I’m literally watching paint dry today. I’m finishing up the last of my teeny tiny wall hangings, a special series I’m doing for this year’s annual League of NH Craftsmen’s Fair.
For some reason, booths and booth design is on my mind today. A friend asked me to critique her new booth, which got me thinking about it. I also came across a blog of a new artist who did a major trade show for the first time. A picture of the booth was featured.
It was quickly obvious to me that several things were wrong with both booth layouts. They just didn’t look right. With my friend’s booth, I didn’t want to walk in. It didn’t feel right.
The more I thought about it, these two booth issues–not looking right and not feeling right–are the essence of bad booth design.
So over the next few days, in between my panic attacks and preparations for the Fair, I’ll share insights about what makes a bad booth.
Now, if you want a wonderful treatise on booths and booth design, run don’t walk to Bruce Baker’s website and order his CD on booth design. Actually, I can pretty much guarantee any CD you purchase from Bruce will help you tremendously, whether it’s his booth design CD, his one on selling your artwork, or the one on jury slides. Better yet, get yourself over to one of his seminars at the first opportunity. You will not regret it.
Bruce Baker, Guru of booth design
Another good book to read is Paco Underhill’s Why We Buy
Underhill’s consulting team actually watched people shopping, and discovered what makes them stop shopping.
I’ve learned a lot from Bruce and from Paco. (I’m not really on a first-name basis with Mr. Underhill, just striving for a friendly note here.) I do not intend to channel either of them. I encourage you strongly to invest in their products. Bruce’s CDs are a steal at less than $15 each when you buy all three, and Mr. Underhill’s book is not expensive, either.
My point is that you can start thinking differently about your booth set-up, using what you already know about shopping.
In fact, your first assignment is to go shopping. Yes! Right now! Stop everything and go out and buy something.
Just kidding. I mean the next time you have to go shopping, pay attention to what’s going on.
Hey, where did everybody go?! Get back here!
Pay attention to what compels you to pick something up and think about buying it, and what makes you put it down (besides that whopping price sticker, that is.)
Pay attention to what parts of the store and display you are drawn to, and what drives you away.
Pay attention to how you feel about the salespeople–what they say and do that keeps you shopping, and what makes you want to run out the door.
One thing leaped out at me in the new exhibitor’s comments. The artist said, “Hey, it’s about the work, right? If the work is GREAT, then nobody really cares about your display!”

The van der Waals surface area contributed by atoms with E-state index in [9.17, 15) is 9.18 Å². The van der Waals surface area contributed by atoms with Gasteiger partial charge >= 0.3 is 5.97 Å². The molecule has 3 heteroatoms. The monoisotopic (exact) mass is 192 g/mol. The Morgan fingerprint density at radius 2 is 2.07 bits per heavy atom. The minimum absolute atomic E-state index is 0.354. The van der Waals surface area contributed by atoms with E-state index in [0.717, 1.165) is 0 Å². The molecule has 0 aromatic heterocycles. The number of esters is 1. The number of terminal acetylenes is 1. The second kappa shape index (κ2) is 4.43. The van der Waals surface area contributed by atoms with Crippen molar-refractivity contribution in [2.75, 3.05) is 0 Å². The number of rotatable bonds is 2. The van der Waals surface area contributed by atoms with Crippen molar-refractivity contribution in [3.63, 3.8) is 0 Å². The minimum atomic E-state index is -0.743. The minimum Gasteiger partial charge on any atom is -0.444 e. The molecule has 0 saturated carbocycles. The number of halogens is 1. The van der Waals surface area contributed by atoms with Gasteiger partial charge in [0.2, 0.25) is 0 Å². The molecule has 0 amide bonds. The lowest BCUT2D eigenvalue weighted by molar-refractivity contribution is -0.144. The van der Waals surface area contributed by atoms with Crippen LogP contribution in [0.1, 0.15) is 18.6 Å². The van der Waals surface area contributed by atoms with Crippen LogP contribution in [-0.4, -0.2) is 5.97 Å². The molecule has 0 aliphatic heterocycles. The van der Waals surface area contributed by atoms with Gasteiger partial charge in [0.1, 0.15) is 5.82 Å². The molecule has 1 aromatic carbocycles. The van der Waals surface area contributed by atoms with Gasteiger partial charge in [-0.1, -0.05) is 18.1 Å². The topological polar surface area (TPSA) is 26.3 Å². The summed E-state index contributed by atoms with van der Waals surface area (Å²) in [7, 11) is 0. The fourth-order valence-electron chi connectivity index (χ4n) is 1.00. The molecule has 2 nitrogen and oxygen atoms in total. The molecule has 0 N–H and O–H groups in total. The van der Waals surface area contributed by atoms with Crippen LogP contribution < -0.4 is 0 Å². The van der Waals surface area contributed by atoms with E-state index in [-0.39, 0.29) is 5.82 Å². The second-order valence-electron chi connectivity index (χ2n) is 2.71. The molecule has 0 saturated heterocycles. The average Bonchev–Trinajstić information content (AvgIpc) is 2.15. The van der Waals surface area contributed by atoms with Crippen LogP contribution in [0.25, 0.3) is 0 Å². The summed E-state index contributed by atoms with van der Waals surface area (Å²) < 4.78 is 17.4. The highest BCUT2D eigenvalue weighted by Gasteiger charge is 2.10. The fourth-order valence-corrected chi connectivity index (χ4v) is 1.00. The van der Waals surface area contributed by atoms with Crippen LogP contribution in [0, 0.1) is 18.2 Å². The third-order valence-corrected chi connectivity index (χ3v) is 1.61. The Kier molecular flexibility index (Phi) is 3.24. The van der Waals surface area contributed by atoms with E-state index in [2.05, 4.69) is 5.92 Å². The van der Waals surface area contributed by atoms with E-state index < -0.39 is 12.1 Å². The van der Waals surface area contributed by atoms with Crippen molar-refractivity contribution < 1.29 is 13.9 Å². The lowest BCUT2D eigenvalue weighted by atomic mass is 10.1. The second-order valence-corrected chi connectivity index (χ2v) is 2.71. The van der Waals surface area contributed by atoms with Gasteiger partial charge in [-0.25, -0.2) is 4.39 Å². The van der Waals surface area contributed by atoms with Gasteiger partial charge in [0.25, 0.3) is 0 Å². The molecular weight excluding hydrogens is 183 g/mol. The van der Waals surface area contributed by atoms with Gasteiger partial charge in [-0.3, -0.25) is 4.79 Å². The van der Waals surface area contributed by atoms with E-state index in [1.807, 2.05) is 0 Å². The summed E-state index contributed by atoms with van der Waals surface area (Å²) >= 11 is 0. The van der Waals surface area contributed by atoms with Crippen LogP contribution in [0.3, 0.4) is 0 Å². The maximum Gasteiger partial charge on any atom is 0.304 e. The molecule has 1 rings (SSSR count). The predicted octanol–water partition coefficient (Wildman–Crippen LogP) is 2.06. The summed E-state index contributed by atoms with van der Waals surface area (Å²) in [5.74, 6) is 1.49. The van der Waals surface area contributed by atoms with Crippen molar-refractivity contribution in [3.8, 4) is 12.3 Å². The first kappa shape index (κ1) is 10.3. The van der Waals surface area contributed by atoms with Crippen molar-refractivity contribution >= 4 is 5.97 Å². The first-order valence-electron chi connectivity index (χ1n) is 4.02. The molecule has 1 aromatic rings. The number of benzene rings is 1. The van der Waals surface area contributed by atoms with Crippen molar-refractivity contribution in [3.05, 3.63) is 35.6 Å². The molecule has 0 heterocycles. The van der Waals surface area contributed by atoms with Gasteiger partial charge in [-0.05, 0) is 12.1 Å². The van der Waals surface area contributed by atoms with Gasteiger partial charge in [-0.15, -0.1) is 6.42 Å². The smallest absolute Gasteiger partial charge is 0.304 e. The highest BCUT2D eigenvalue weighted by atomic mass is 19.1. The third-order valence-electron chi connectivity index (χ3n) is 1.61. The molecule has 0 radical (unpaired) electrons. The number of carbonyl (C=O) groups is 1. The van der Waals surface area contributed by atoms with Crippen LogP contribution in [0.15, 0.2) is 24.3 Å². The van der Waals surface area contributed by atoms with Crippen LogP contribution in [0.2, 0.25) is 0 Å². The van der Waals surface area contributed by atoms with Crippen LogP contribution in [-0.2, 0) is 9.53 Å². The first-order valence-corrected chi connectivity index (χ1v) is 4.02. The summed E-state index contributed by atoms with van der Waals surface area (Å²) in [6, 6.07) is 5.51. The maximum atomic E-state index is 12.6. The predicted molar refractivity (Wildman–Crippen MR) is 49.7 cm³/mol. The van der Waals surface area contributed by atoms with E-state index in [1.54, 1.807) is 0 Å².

That’s true….and not true.
It’s true that great work overcomes a lot.
And it’s true we are born to shop.
I think it’s part of our hunter-gatherer heritage. We love to look for the best little tidbits, the juiciest grub, the prettiest pebble, the biggest mammoth. Just substitute “perfectly marbled sirloin steak”, “coolest little pair of earrings” and “sexiest strap-back shoes” and you’ll find we have not come very far from our ancestral roots at all. (“Are you gonna eat that?”)
But I also I think when a buyer has hundreds, if not thousands of artists to choose from, then as they walk the aisles they are automatically looking for reasons to eliminate you from consideration.
They have to. They can’t look at 1,000 different things and choose the best. They have to cull out the things that are obviously not of interest, and only focus on the things that might be.
And somewhere in the middle is a whole bunch of stuff that might be worth considering…maybe…but maybe not….? Anything you do that gets you eliminated in that first few seconds means your wonderful work never made it into the final running.
I do this when I shop. For awhile, I was bored with most jewelry. It all looked alike to me. I’ve only got an hour or so to scout out an entire store. So to save time, I would skip past the entire jewelry section. Hard to believe, but there you are.
If you were a jewelry designer, how would you encourage me to stop?
We all do this as a way to organize the time we have to shop, or to stay in a budget (if only for a few hours!) “I have enough short-sleeved shirts, I’m only looking at dresses today.” Or, “I already have too many dishes, I don’t have room in my cupboards for more.” “I don’t really need any tomatoes today, I don’t care if they’re on sale.”
Our buyers do the same thing. They is us.
Stay tuned as I share some simple, common mistakes people make with their booths. You do it, I do it, we all do it. But we can turn it around.
No bad booth. Just booths that have temporarily lost their way….